Bumgarner threw 83 pitches Tuesday against the Astros. Not one was recorded at 90 mph. The highest-velocity pitch Bumgarner threw was an 89.3 mph fastball to Yuli Gurriel. That was his only pitch that even reached 89 mph, too.

His fastball has been historically slow for himself this season.

While Bumgarner just turned 31, he has an unbelievable amount of wear and tear on his left arm. Since he became a regular at 20 years old for the Giants in 2010, Bumgarner averaged 184 innings pitched in the regular season, and that includes two shortened seasons to freak injuries. Including the playoffs, Bumgarner already has 1,963 2/3 innings pitched to his name.

[RELATED: Giants' Bart refining skill Posey mastered, Kapler says]

The Giants used their Bumgarner compensation pick in the 2020 MLB Draft on NC State lefty Nick Swiney, who already comes in as the Giants' No. 17 prospect in MLB Pipeline's most recent update. It's unfair to forever connect him to a franchise icon, but that will be true of his situation, good or bad, throughout his career. There's no minor league season for Swiney to get off to a good start, though it's clear the Giants have high hopes in someone who went 4-0 with a 1.29 ERA before the season came to a close this year.

No matter what the future holds for Bumgarner, or Swiney, Giants fans never will forget MadBum's many postseason heroics. The fact is, early on in Bumgarner's Arizona tenure, there seems to be good reason for the "Trust in Farhan" crowd to grow.

Rockies' Nolan Arenado continues to dominate Giants in odd MLB season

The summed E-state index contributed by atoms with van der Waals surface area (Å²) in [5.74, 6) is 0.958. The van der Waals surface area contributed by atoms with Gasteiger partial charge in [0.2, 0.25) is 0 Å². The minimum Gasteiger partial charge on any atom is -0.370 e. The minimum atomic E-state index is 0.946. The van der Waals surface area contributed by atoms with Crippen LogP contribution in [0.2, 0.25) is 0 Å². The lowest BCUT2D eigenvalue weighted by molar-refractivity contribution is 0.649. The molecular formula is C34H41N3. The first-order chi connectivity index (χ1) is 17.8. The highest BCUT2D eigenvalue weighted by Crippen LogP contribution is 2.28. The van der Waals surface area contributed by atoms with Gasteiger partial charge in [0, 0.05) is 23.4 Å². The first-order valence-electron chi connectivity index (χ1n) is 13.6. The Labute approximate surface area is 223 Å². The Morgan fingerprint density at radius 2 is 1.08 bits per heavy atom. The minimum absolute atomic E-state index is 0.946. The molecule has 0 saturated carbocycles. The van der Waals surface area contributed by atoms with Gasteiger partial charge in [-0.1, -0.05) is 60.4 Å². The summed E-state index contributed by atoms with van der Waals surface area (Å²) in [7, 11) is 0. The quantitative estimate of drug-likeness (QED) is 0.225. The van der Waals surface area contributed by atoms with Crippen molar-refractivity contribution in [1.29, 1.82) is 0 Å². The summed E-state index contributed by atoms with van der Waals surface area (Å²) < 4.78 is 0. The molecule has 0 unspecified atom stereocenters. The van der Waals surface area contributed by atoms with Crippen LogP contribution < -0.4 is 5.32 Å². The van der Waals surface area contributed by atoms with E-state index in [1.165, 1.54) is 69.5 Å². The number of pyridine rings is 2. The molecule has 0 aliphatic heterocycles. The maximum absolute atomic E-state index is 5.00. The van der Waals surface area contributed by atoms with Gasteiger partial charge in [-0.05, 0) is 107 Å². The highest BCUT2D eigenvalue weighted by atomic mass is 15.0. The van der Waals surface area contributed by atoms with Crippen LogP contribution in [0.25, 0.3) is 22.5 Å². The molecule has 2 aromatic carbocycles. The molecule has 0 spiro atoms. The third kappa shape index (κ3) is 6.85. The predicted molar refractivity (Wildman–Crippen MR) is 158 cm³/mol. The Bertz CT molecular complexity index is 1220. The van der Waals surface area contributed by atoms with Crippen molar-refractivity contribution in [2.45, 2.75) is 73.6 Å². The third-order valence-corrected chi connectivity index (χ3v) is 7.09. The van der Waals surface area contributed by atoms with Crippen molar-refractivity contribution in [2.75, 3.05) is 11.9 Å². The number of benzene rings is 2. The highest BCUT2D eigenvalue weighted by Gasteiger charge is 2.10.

Rockies' Nolan Arenado continues to dominate Giants in odd MLB season

In a way, it's almost comforting. Not for Giants pitchers, but for the rest of us. 

In a year in which nearly everything about baseball and society has changed, one thing remains as normal as ever. When Nolan Arenado sees a Giants pitcher on the mound, he becomes a nightmare, no matter who that pitcher is or what his swing looked like before the series. 

Arenado came into Monday's game with a .226 average and no extra-base hits in his first eight games, but the Giants, as they always do, got him going. The third baseman hit a mammoth two-run shot off Johnny Cueto on Monday night and a low screamer that just cleared the fence off Kevin Gausman a day later.

"He hit it and I automatically thought it was a double," Gausman said. "It just kind of kept going and kept going and the next thing you know it went over the fence. Not the most fun thing. It was a bad pitch in a bad situation.

"Most guys would probably get out on it, the fact that it was so bad, but he does such a good job of keeping his barrel in the zone so long that he can hit those pitches that are out of the zone."

That homer was Arenado's 30th against the Giants, breaking Todd Helton's franchise record. It once again brought up a question we've been asking for eight years: What is it about Arenado and the Giants?